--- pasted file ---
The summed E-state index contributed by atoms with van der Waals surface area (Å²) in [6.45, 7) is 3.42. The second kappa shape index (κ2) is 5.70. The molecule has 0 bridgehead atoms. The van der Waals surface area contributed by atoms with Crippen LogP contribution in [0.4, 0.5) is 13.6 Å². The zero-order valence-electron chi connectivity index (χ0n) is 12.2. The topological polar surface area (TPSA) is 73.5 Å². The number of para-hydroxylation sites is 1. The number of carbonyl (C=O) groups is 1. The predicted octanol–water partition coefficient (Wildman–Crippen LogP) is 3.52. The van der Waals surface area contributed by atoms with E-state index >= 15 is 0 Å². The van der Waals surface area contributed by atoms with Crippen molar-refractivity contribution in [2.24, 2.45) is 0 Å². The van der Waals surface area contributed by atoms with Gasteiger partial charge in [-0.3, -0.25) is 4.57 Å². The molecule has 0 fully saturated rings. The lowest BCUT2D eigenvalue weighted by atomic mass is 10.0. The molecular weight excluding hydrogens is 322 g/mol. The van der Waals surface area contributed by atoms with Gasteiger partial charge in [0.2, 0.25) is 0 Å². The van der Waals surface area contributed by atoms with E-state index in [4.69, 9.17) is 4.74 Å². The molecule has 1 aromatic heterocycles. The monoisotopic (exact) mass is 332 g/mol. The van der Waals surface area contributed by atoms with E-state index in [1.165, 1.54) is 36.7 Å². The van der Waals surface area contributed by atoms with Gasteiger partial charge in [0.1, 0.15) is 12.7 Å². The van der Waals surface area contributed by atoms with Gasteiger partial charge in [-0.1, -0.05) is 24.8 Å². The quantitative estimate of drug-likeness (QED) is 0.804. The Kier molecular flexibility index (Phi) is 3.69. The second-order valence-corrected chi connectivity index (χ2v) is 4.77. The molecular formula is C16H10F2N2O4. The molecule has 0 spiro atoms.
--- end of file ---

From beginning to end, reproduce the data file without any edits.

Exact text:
The summed E-state index contributed by atoms with van der Waals surface area (Å²) in [6.45, 7) is 3.42. The second kappa shape index (κ2) is 5.70. The molecule has 0 bridgehead atoms. The van der Waals surface area contributed by atoms with Crippen LogP contribution in [0.4, 0.5) is 13.6 Å². The zero-order valence-electron chi connectivity index (χ0n) is 12.2. The topological polar surface area (TPSA) is 73.5 Å². The number of para-hydroxylation sites is 1. The number of carbonyl (C=O) groups is 1. The predicted octanol–water partition coefficient (Wildman–Crippen LogP) is 3.52. The van der Waals surface area contributed by atoms with E-state index >= 15 is 0 Å². The van der Waals surface area contributed by atoms with Crippen molar-refractivity contribution in [2.24, 2.45) is 0 Å². The van der Waals surface area contributed by atoms with Gasteiger partial charge in [-0.3, -0.25) is 4.57 Å². The molecule has 0 fully saturated rings. The lowest BCUT2D eigenvalue weighted by atomic mass is 10.0. The molecular weight excluding hydrogens is 322 g/mol. The van der Waals surface area contributed by atoms with Gasteiger partial charge in [0.2, 0.25) is 0 Å². The van der Waals surface area contributed by atoms with E-state index in [4.69, 9.17) is 4.74 Å². The molecule has 1 aromatic heterocycles. The monoisotopic (exact) mass is 332 g/mol. The van der Waals surface area contributed by atoms with E-state index in [1.165, 1.54) is 36.7 Å². The van der Waals surface area contributed by atoms with Gasteiger partial charge in [0.1, 0.15) is 12.7 Å². The van der Waals surface area contributed by atoms with Gasteiger partial charge in [-0.1, -0.05) is 24.8 Å². The quantitative estimate of drug-likeness (QED) is 0.804. The Kier molecular flexibility index (Phi) is 3.69. The second-order valence-corrected chi connectivity index (χ2v) is 4.77. The molecular formula is C16H10F2N2O4. The molecule has 0 spiro atoms.